A Rich Life With Less Stuff The Minimalists At Tedx The The Minimalists Ted Talk
A Rich Life With Less Stuff The Minimalists At Tedx The The Minimalists Ted Talk

Great The Minimalists Ted Talk

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Translator: Bob Prottas
Reviewer: Leonardo Silva My name is Ryan Nicodemus,
and this is Joshua Fields Millburn. And the 2 of us run a website called:
"theminimalists.com", and today we want to talk to you about
what it means to be part of a community. But first, I want to share a story
with you about how I became rich. Imagine your life a year from now — 2 years from now — 5 years from now.

What’s it going to look like? Imagine a life with less:
Less stuff, less clutter, less stress, and debt, and discontent. A life with fewer distractions.

(Cell phone ringing) Dude, you’re joking right now. Right? Dude, we’re trying to give a talk. (Cell phone continues ringing) Sorry about that. Now, imagine a life with more: More time, more meaningful relationships,
more growth and contribution. A life of passion unencumbered by the trappings
of the chaotic world around you. Well, what you’re imagining
is an intentional life.

It’s not a perfect life, it’s not even
an easy life, but a simple one. What you’re imagining is a rich life, the kind of rich that has
nothing to do with wealth. You know, I used to think
rich was earning $50,000 a year.

Then when I started climbing
the corporate ladder in my twenties, I quickly begin turning fifty grand. But I didn’t feel rich.
So I tried to adjust for inflation. Maybe $75,000 a year was rich.

Maybe $90,000. Maybe 6-figures. Or maybe owning a bunch of stuff,
maybe that was rich. Well, whatever rich was,
I knew that once I got there I would finally be happy. So as I made more money,
I spent more money, all in the pursuit of the American dream, all in the pursuit happiness. But the closer I got,
the further away happiness was. Five years ago my entire life
was different from what it is today. Radically different. I had everything I ever wanted. I had everything I was supposed to have.

I had an impressive job title
with a respectable corporation, a successful career managing
hundreds of employees, I earned a six-figure income, I bought a fancy new car
every couple of years, I owned a huge 3-bedroom condo,
it even had 2 living rooms. I have no idea why a single
guy needs two living rooms. I was living the American dream.

Everyone around me said I was successful.

But I was only ostensibly successful.

You see, I also had a bunch of things
that were hard to see from the outside.

Even though I earned a lot of money,
I had heaps of debt. But chasing the American dream
cost me a lot more than money. My life was filled with stress,
and anxiety, and discontent. I was miserable. I may have looked successful,
but I certainly didn’t feel successful. And it got to a point in my life where
I didn’t know what was important anymore. But one thing was clear:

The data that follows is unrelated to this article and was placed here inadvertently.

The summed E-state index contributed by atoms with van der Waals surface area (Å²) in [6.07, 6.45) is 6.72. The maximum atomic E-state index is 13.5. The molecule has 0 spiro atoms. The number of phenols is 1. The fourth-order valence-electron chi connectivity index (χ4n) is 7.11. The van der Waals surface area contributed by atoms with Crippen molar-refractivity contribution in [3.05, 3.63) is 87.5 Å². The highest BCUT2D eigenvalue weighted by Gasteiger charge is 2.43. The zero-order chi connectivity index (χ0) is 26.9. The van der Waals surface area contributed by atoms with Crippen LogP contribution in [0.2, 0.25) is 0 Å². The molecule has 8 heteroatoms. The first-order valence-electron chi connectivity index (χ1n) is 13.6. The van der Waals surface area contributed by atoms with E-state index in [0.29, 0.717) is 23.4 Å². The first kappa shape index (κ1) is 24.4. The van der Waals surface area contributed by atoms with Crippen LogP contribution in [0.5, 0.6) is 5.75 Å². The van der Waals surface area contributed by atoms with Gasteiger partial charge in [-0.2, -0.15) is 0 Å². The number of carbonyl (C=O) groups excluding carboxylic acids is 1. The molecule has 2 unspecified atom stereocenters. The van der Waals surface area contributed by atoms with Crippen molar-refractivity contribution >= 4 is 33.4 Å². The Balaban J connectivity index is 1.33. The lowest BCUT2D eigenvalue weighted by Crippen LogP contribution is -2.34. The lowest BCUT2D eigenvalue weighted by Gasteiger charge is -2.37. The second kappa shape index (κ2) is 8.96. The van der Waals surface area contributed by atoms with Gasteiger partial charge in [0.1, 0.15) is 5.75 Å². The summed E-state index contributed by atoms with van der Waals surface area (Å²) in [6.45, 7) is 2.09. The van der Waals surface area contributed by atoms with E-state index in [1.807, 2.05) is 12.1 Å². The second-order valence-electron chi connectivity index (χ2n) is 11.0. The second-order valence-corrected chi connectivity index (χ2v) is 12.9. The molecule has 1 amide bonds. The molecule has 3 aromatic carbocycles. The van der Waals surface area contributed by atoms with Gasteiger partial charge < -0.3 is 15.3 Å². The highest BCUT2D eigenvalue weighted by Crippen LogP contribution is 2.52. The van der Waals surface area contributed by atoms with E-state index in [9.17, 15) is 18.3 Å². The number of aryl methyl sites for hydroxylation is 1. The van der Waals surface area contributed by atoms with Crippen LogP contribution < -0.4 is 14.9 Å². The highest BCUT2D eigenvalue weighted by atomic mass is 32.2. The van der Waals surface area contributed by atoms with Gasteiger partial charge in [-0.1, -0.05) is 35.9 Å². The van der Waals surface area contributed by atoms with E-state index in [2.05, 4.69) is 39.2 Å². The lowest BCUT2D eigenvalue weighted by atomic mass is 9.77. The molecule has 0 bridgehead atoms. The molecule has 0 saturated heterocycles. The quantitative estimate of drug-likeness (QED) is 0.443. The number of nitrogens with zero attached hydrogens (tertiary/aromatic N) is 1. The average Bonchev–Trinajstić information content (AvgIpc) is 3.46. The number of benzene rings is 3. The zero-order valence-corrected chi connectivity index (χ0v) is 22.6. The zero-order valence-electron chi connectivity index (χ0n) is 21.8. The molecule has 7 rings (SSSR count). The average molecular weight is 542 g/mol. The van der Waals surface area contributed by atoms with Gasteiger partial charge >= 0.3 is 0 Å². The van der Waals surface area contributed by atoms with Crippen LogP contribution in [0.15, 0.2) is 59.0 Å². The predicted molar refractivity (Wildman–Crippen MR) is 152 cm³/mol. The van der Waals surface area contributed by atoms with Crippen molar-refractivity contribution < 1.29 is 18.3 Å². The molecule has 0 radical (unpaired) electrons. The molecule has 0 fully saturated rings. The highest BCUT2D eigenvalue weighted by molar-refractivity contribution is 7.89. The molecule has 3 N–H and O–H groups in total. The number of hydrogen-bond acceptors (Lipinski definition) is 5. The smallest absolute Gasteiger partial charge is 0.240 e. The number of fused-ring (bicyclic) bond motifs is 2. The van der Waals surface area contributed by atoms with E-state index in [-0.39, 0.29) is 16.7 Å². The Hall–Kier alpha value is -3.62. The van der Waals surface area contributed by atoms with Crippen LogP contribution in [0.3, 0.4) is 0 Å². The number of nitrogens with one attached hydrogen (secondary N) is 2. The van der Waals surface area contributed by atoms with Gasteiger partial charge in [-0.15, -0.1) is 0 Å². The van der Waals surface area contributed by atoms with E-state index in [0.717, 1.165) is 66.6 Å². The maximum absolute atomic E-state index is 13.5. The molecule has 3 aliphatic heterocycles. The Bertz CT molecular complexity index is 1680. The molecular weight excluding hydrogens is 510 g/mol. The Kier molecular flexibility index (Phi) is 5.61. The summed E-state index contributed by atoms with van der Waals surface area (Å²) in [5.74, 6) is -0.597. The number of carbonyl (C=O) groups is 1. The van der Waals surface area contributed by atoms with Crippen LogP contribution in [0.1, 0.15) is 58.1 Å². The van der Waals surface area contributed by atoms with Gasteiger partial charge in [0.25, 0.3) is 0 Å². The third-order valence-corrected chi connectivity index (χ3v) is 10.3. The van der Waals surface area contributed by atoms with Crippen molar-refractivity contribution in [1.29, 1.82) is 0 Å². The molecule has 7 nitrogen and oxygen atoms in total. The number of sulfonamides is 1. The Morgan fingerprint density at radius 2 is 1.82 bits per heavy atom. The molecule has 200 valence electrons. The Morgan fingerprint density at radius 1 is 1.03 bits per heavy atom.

there was this gaping void in my life. So I tried to fill that void
the same way many people do: with stuff. Lots of stuff. I was filling the void
with consumer purchases. I bought new cars, and electronics, and closets full of expensive clothes. I bought furniture,
and expensive home decorations. And I always made sure
to have all the latest gadgets. When I didn’t have
enough cash in the bank, I paid for expensive meals,
rounds of drinks, and frivolous vacations with credit cards. I was spending money
faster then I earned it, attempting to buy my way to happiness, and I thought I’d get there
one day eventually. I mean happiness had to be somewhere
just around the corner, right? But the stuff didn’t fill
the void, it widened it. And because I didn’t know
what was important I continued to fill the void with stuff,
going further into debt. Working hard to buy things
that weren’t making me happy. This went on for years. A terrible cycle: Lather, rinse, repeat. By my late twenties,
my life on the outside looked great. But on the inside, I was a wreck. I was several years divorced. I was unhealthy. I was stuck. I drank, a lot. I did drugs, a lot. I used as many pacifiers as I could. And I continued to work 60, 70,
sometimes 80 hours a week, and I forsook some of the most
important aspects of my life. I barely ever thought about my health,
my relationships, my passions. And worse of all, I felt stagnant. I certainly wasn’t contributing to others,
and I wasn’t growing. My life lacked meaning, purpose, passion. If you would have asked me
what I was passionate about, I would’ve looked to you
like a deer in headlights, "What am my passionate about?"
I had no idea. I was living paycheck to paycheck,
living for a paycheck, living for stuff, living for a career that I didn’t love. But I wasn’t really living at all. I was depressed. Then, as I was approaching my thirties,
I noticed something different about my best friend
of twenty-something years. (Laughter) Josh seemed happy for the first time
in a really long time — like truly happy, ecstatic. But I didn’t understand why. We had worked side by side at the same
corporation throughout our twenties, both climbing the ranks,
and he had been just as miserable as me. Something had to have changed. To boot, he had just gone through two
of the most difficult events of his life. His mother just passed away,
and his marriage ended, both in the same month. He wasn’t supposed to be happy. He certainly wasn’t supposed
to be happier than me. So I did what any good